Published online by Cambridge University Press: 05 March 2012
Taking into consideration the lessons of energy sector reform experience since the 1990s and the challenges of energy for development faced by developing countries at the global and national level discussed in earlier chapters, what is the way forward? Three factors influence the way forward for energy future. First, a new era of global energy is emerging in the initial years of the twenty-first century heralded by profound changes in the economic and political systems and policies of a significant part of the world. Second, energy security concerns linked with geopolitics are shaping energy strategies of oil importing countries. Finally, the development paradigm shift envisaged in the energy sector in the 1990s to privatization and free market in energy for development is now being replaced by the shift toward public- private partnership (PPP). It is now clear to all energy stakeholders, governments of developing and developed countries, multilateral development and financial institutions and energy industry that there cannot be strong private sector involvement in energy in developing countries without an effective and strong government.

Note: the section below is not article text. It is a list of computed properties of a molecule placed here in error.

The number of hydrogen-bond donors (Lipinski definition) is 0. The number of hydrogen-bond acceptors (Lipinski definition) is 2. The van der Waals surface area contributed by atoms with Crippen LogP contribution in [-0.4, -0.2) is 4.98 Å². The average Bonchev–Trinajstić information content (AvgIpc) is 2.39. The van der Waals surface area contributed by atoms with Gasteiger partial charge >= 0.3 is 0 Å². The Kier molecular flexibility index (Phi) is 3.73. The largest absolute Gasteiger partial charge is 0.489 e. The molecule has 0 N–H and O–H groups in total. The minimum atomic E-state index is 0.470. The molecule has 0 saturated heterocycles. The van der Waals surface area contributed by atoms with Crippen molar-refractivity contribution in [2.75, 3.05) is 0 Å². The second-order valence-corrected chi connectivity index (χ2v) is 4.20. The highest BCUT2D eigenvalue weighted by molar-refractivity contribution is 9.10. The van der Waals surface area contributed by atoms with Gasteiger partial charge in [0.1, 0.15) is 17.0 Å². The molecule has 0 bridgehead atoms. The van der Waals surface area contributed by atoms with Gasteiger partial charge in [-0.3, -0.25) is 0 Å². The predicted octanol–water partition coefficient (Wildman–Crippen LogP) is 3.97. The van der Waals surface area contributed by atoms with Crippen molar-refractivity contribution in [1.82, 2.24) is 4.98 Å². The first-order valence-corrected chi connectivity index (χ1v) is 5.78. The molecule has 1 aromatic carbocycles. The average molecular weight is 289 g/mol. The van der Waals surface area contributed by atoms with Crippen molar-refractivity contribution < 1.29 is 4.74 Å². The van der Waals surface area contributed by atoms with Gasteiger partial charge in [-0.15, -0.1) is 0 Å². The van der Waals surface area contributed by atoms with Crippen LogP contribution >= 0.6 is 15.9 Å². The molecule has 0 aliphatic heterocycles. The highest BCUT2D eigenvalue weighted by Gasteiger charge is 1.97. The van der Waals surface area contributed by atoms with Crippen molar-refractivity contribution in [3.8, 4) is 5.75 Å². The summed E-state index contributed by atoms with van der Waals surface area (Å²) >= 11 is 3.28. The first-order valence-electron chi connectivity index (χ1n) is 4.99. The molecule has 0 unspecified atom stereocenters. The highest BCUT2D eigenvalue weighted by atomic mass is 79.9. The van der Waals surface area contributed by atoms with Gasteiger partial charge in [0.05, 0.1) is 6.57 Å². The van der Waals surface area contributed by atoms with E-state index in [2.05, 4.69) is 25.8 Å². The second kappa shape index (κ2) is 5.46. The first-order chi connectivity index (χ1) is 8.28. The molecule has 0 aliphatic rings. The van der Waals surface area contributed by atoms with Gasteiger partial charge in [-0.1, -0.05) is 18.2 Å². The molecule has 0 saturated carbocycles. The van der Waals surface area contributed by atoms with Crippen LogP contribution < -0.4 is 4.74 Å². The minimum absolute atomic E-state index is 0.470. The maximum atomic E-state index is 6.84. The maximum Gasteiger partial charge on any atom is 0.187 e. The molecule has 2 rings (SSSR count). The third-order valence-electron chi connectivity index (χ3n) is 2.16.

Given the disconnect between expectations and realities of energy sector reform from the perspective of various energy stakeholders discussed in earlier chapters, key questions about progress could be raised from the perspective of these stakeholders. For developing countries the way forward raises the issue of how policy principles can be translated into effective implementation by improving economic governance and building the required institutions to modernize the state.